|1.3.1: Industry Classification Systems||North American Industry Classification System (NAICS)||
Read the introduction, which explains how industries are categorized in the United States. This system allows governments to measure the overall business activity in each sector of the economy.
|SIC Division Structure||
The SIC Division Structure is a list of categorizations of businesses and industries. Explore the many classifications and think about how strategies might differ among industries.
|1.3.2: Porter's Five Forces||Developing Strategy through External Analysis||
Read this section to learn the difference between internal and external forces and how they affect organizations. Attempt the exercises at the end of the section.
|Porter's Five Forces||
Read this article, which explains Porter's five forces to consider in business strategy development. This model has been the classical approach to industry analysis since the late 1970s.
|The Five Forces of Industry Competitive Advantage||
This section provides an update to Porter's five forces model to account for the effect of technology on strategic management. Thoroughly read the material for this section, then exercises at the end of the section. How would you apply Porter's five forces model in the world today?
|Study Sessions||Study Session: Unit 1, Part 1|
|Study Session: Unit 1, Part 2|
|Study Guide: Unit 1|
|2.1: Organizational Goals||Lao-Tze's "Tao Teh King"||
This is a classic work about balance. The ideas are abstract, but work to separate the practical applications, noting how the internal and external environments are perceived. For example, the phrase "When gold and jade fill the hall, their possessor cannot keep them safe" addresses how much wealth a company ought to accumulate. In other words, it may be better to distribute profits as they are made rather than build up a large store of cash that competitors can raid. This is a challenging text to read and understand but is valuable and insightful.
|Developing Mission, Vision, and Values||
Read these sections to see how to create a vision and mission statement. Then, think about using the mission and vision statement in a modern organization. Attempt the exercises at the end of each section.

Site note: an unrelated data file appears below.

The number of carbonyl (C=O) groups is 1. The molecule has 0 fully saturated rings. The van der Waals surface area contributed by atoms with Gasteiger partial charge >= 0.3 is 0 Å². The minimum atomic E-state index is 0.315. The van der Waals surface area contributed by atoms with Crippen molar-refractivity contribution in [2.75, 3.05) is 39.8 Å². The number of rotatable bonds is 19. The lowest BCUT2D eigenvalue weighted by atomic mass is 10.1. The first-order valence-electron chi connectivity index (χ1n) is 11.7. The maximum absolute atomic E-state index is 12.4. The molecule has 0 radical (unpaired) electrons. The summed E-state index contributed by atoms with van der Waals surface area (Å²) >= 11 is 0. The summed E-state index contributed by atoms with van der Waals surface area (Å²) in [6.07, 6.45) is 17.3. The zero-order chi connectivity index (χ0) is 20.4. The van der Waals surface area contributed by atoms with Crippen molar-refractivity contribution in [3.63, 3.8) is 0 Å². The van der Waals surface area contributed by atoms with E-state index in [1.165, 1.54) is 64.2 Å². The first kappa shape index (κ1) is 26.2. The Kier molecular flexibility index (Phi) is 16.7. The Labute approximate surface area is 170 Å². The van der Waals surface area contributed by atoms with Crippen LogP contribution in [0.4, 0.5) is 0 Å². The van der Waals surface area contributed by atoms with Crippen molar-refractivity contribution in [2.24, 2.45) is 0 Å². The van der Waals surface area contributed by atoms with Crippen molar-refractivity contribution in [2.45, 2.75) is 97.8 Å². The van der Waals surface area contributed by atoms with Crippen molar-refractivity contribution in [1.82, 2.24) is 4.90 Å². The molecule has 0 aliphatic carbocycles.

|Developing Vision and Mission Statements||
How do you apply and develop vision and mission statements? Read this article for more information on the process.
|Strategic Planning and the Final Product||
While this video emphasizes strategy development in healthcare, take notes of its key points. Think about the "I CARE" mission statement what goal each letter stands for. Could this mission statement be used in any business? The last 12 minutes cover SWOT, which we will discuss next.
|2.2: SWOT Analysis||SWOT Analysis||
What is SWOT? How is it used in strategic planning? Read this section and do the exercises at the end. SWOT is an essential tool that you can use to analyze an organization's internal and external factors.
|An Overview of SWOT Analysis||
Read this overview of SWOT analysis. Then, conduct a quick web search to identify a company and its SWOT analysis. An example of a company you might find in your search is Walmart. You might notice several sites that illustrate the table found in this article.
|How to Conduct a SWOT Analysis||
Review this presentation that explains the process for conducting a SWOT analysis.
|Strategic Management in the P-O-L-C Framework||
After reading this section on the best practices for conducting a SWOT analysis, note the model's applicability to an organizational setting. Take the opportunity and try to answer the exercises at the end of the section.
|Strengths, Weaknesses, Opportunities, and Threats||
Thoroughly review the four quadrants of a SWOT analysis. Then, examine the supplemental checklist and tools. Each tool gives additional context for understanding how to use a SWOT analysis in your organization.
|2.3: PEST Analysis||How to Conduct a SWOT Analysis with a Strategic Orientation Round||
Watch this video of a live SWOT analysis in an organization. Note the completion of each of the four components.
A SWOT analysis often is preceded by a PEST Analysis: Political, Economic, Social, Technology. The PEST Analysis model was first introduced in 1967 and has had other names. This course will use the PESTEL Analysis (PEST plus Environmental and Legal issues) as a macro-level viewpoint analysis tool.